But situations where a kid is physically dominant or a very special talent are good reason for them to try on the challenge of playing up. Staying to play among kids they dominate or run circles around will likely land them a hand full of metals and several shelves full of trophies, but it won’t make them better soccer players. Only challenge will do that. We’ve got to challenge all our players, even the “best” ones, to be better. Because at some point, maybe on the ODP squad, maybe as the starting freshman on the varsity team, maybe on a national team call-up, they’re going to run into someone stronger, faster or a bit more skilled. We want them to be prepared.

Or do we?

That’s the kicker. I didn’t figure this out until a few seasons after Cat left when my daughter discovered she also was fast, skilled, pretty coordinated and not bad from the penalty spot. Now, a goal scorer in her own right, we started looking at new teams. This did not sit well with the coach of her old team, of course, because who likes to lose a goal scorer?

But she really wanted increasing challenge so we made the move. And then we moved again. Climbing up through the ranks, she had to adjust how she played against the stronger talent. She learned to play to her strengths, and size was not one of them. When she started as a freshman on the varsity squad, I was glad she had taken the tough route to get there. It actually made her safer to play among high school girls who definitely spanned the range of sizes and abilities.

What about injuries? Well, size mismatches are always going to be in play. Small kids get elbowed in the ear on a regular basis. Will that be magnified when kids play up? Perhaps. But, as Messi and Puyol, Milbrett and Wambach, show so clearly, size is not the game. Skill is. As long as we coach the kids to play the game with skill, the game will teach the kids how to play it. If they listen, they’ll learn.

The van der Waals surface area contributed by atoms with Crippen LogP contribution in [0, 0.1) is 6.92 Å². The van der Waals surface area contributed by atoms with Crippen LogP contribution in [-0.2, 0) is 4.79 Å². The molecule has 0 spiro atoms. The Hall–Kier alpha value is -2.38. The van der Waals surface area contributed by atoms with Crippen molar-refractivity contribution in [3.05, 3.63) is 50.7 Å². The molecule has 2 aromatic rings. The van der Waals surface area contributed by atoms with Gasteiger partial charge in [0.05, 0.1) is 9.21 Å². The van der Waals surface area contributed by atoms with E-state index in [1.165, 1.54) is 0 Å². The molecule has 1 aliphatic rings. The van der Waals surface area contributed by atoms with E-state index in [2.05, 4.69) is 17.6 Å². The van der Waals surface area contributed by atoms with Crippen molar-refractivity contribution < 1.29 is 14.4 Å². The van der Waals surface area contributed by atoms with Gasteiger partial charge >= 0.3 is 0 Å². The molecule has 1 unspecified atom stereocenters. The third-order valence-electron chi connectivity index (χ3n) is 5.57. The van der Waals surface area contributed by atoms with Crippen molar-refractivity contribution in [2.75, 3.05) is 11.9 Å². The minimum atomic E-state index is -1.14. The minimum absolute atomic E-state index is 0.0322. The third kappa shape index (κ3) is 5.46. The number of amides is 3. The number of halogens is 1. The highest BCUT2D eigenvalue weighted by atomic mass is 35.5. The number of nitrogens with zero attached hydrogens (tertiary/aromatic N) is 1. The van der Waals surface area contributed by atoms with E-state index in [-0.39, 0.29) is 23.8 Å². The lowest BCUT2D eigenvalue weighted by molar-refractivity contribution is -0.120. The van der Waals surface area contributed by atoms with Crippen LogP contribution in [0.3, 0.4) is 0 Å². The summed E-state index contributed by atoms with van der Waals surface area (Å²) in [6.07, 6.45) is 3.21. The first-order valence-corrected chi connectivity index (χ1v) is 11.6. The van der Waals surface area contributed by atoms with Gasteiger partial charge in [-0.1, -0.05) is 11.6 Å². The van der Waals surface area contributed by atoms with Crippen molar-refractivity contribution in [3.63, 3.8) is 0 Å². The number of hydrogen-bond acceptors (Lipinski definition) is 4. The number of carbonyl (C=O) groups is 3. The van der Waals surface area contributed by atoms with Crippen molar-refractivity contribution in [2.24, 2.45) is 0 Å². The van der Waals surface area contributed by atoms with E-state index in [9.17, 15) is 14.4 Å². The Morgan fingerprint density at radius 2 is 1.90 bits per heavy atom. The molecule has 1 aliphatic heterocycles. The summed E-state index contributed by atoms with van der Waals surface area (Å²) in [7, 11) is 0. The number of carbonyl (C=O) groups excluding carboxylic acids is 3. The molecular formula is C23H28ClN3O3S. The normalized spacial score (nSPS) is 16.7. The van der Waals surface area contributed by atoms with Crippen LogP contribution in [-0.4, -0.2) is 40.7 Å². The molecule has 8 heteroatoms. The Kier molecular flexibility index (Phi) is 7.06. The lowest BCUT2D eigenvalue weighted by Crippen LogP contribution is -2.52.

We all lose when we coach kids to play bumper bodies, rather than soccer. When physical play becomes the norm and it looks more like a street fight than a futbol game. Then, winning at all costs becomes just that – costly. That game, the to-win game, leads to all sorts of disreputable behaviors because winning at all costs means that losing is to be avoided at all costs. When kids do lose they feel like they have to save face; we would have won but the other team cheated, the ref didn’t call anything, the coaches …. the field… the fans, the whatever. What are we really developing here?

Youth players take part in a FASA-National Guard clinic in Fredericksburg, Va. on Aug. 11, 2013.So, if we are keeping our kid back or strong-arming a ringer to join our team, we might do well to assess our motives. Sure, everyone likes to win. But there’s a difference between playing to win and wanting to be sure we are on the winning team. There is nothing wrong with playing to win. Every game we play to win, of course. That’s why there’s another team. That’s why we play. That’s why there’s a score. In fact, playing to lose or tossing the game actually cheats our opponent out of their win, so let’s have at it.

But shouldn’t our objective as coaches and parents and club administrators be that every game is closely contested? That’s what happens when kids find their right fit on the right level team with the right level challenge in a game that welcomes everyone and rewards effort and industry. They discover what they can do and are pushed by others who can do it just a bit better. Supposedly, America thrives on that very principle. Funny that in soccer we have had to import it from overseas.